Diverse forms of flow paths appear when fluid flow is diverted by debris blocking streams. Such multiphase flows take place naturally due to the various factors on plateaus. The physical occurrence of multiphase flows includes chemical processes, pharmaceutical, wastewater management, and power generation. Consequently, the multiphase flows have attracted the attention of scientists and engineers due to the frequently arising issues in industrial and mechanical problems. For instance, couple stress fluid flow under the influence of heat between two parallel walls was examined by Farooq et al. [1]. Mahabaleshwar et al. [2] have investigated the magnetohydrodynamics (MHD) couple stress fluid over the flat sheet affected by the radiation. Exact solutions for the velocity were derived using a power series method for two different models. The First case described the surface temperature while the second case dealt with heat flux. Saad and Ashmway [3] have studied the flow of an unsteady couple stress fluid between two plates. The fluid flows with constant motion of the upper plate which was initially at rest. Influence of lubrication on walls was pondered in such a way that the couple stresses on the boundaries had no impact at all. A suitable transform helps to obtain the velocity of fluid numerically. Akhtar and Shah [4] have presented the exact results for three different types of fundamental flows by taking couple stress fluid as a base fluid. Khan et al. [5] reported an incompressible flow of MHD couple stress in which thermally charged fluid was disturbed by transversely applied magnetic fields. The unsteady Couette flow of non-uniform magnetic field has been investigated by Asghar and Ahamd [6]. Shaowei and Mingyu [7] have devoted their efforts for the study of the Couette flow of Maxwell fluid. Integral and Weber transforms have been used to analyze the physical phenomenon. The Couette flow through a symmetric channel was numerically tackled by Eegunjobi et al. [8]. Few core investigations on Couette flow [9,10,11,12] and couple stress fluid [13,14,15] are listed for those working in the same regimes.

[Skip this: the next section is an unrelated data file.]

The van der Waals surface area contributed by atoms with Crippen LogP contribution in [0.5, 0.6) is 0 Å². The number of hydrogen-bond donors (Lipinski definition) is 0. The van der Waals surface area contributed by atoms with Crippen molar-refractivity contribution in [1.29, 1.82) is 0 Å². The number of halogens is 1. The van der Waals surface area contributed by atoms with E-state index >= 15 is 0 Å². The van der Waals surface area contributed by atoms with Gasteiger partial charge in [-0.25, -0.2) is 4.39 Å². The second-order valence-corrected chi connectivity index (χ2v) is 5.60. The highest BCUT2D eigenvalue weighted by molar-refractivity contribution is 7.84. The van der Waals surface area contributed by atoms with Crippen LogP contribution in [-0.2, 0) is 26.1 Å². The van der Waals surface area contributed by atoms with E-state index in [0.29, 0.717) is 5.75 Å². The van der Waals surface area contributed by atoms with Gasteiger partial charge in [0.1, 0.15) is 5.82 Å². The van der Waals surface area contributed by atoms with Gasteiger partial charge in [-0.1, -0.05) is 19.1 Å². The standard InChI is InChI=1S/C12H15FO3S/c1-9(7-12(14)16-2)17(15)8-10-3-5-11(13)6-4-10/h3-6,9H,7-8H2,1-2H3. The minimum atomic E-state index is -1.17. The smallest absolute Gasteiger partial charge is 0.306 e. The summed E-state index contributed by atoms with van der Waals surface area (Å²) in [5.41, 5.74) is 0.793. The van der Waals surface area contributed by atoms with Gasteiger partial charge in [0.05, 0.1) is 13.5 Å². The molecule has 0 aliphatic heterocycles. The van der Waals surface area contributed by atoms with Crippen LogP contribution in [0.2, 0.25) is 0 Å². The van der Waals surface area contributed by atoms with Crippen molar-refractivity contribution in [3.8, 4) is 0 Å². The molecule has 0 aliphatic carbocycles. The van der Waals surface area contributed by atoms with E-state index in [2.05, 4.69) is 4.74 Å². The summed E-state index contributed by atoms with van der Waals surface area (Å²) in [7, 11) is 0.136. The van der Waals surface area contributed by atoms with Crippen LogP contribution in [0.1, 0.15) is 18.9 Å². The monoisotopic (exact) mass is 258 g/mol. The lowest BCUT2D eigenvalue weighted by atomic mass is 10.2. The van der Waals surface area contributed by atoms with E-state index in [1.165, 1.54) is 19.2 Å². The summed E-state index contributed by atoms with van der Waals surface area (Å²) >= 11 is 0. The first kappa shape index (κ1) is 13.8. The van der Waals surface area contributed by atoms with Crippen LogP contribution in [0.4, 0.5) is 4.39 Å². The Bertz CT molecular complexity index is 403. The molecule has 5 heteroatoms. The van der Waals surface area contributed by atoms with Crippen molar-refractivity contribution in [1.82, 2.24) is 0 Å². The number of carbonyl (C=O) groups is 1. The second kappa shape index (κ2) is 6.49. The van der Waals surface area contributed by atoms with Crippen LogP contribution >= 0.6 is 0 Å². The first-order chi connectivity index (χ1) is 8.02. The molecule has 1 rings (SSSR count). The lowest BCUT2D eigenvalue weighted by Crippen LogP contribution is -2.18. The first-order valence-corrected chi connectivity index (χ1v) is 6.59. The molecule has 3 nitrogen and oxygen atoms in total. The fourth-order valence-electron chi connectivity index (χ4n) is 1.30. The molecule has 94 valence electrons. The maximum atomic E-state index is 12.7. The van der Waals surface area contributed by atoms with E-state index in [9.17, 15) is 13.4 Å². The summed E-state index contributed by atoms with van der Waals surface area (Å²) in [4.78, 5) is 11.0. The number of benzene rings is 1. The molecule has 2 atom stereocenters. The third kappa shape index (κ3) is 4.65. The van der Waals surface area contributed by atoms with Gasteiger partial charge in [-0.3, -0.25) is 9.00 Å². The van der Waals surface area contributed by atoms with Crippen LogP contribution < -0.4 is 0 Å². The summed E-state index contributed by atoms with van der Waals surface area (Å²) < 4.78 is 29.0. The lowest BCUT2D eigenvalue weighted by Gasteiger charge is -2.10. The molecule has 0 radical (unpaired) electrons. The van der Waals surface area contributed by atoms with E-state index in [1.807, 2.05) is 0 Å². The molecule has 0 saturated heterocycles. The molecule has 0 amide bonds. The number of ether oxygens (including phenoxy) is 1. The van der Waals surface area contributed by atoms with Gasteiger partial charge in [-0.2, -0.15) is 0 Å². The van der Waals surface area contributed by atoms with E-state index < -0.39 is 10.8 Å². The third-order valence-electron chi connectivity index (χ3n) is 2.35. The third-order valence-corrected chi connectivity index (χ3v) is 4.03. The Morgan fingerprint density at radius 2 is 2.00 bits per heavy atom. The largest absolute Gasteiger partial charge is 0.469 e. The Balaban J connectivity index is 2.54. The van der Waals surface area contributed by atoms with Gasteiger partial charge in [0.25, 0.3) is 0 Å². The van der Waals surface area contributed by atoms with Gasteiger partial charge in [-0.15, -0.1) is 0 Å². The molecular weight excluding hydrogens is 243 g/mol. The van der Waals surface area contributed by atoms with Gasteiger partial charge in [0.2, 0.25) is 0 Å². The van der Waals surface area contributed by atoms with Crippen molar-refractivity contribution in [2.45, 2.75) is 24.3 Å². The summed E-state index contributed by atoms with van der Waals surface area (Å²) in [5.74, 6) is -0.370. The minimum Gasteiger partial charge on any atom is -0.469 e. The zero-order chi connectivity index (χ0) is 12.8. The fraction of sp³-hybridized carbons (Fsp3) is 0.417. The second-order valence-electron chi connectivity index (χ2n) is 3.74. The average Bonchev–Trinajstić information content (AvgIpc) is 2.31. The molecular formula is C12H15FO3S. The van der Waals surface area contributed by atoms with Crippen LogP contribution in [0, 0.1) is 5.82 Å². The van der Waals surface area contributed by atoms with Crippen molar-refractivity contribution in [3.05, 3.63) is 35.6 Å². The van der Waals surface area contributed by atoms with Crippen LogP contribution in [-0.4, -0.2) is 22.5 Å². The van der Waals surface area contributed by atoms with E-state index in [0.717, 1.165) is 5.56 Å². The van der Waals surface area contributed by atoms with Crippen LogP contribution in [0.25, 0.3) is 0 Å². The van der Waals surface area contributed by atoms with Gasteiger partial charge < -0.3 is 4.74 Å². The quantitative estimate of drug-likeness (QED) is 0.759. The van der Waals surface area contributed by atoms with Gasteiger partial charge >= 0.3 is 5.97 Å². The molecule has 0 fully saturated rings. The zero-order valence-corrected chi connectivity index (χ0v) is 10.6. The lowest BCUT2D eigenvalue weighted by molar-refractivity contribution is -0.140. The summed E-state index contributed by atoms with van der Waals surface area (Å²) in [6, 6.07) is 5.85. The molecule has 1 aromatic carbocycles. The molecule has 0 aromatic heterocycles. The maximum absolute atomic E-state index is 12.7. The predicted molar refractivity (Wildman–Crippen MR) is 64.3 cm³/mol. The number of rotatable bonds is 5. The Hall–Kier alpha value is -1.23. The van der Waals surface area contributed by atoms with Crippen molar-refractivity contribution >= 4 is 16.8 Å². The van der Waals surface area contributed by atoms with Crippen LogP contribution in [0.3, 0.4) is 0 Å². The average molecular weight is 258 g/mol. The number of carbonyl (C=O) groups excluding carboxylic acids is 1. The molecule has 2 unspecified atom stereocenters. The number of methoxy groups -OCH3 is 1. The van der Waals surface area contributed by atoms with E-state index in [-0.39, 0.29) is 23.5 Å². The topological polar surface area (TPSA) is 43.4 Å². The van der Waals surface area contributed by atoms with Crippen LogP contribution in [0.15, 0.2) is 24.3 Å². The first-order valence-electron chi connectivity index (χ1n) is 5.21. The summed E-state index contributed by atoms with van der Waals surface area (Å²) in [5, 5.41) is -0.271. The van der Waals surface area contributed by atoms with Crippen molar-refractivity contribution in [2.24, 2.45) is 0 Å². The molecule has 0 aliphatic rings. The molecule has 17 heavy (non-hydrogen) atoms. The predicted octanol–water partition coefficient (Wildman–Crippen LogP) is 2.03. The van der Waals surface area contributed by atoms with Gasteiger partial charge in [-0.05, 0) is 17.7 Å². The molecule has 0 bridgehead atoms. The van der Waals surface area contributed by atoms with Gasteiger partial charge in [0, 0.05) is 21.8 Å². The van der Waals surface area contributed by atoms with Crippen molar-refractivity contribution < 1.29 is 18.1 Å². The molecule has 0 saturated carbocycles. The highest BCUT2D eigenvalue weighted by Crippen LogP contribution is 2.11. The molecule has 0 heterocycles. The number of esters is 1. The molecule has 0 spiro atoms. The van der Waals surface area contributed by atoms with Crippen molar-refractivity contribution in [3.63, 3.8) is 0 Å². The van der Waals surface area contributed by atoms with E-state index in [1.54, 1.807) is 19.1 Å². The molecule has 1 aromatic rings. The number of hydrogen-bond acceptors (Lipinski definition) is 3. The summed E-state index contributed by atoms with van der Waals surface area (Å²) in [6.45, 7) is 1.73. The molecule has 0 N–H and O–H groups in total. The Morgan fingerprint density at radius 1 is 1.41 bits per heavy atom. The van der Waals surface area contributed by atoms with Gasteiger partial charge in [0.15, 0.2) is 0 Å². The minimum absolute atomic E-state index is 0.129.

Moreover, Poply et al. [16] have examined the temperature-dependent fluid properties of MHD flow with heat transfer. Ellahi et al. [17] have considered two different viscosity models for their investigations of heated flow. They chose third-grade nanofluid flow through coaxial cylinders. Homotopy analysis method is used to produce a closed form solution. In Reference [18] authors have discussed a temperature dependent thick flow between two opposite walls of uneven configurations. The viscosity of two-dimensional flow was assumed to be decreasing exponentially subject to temperature rise. The study contained the simultaneous effects of radiation and a porous medium. A steady-state flow of fourth-grade fluid in a cylinder was analyzed by Nadeem and Ali [19] and offered a comparative analysis in it. Ellahi et al. [20] studied the thermally charged couple stress fluid suspended with spherically homogenous metallic Hafnium particles for bi-phase flow along slippery walls. The rough surfaces of the walls is tackled with the lubrication effects. Variation in the viscosity of viscoelastic fluid by the Runge–Kutta technique with the shooting technique can be seen in Reference [21]. Makinde [22] focused on the impact of viscosity on the steady fluid flow with gravitational effects. The overhead surface was assumed to be at a constant temperature while the adjunct surface of the plate was heated with some external source. A few core investigations for viscous dissipation can be found in References [23,24].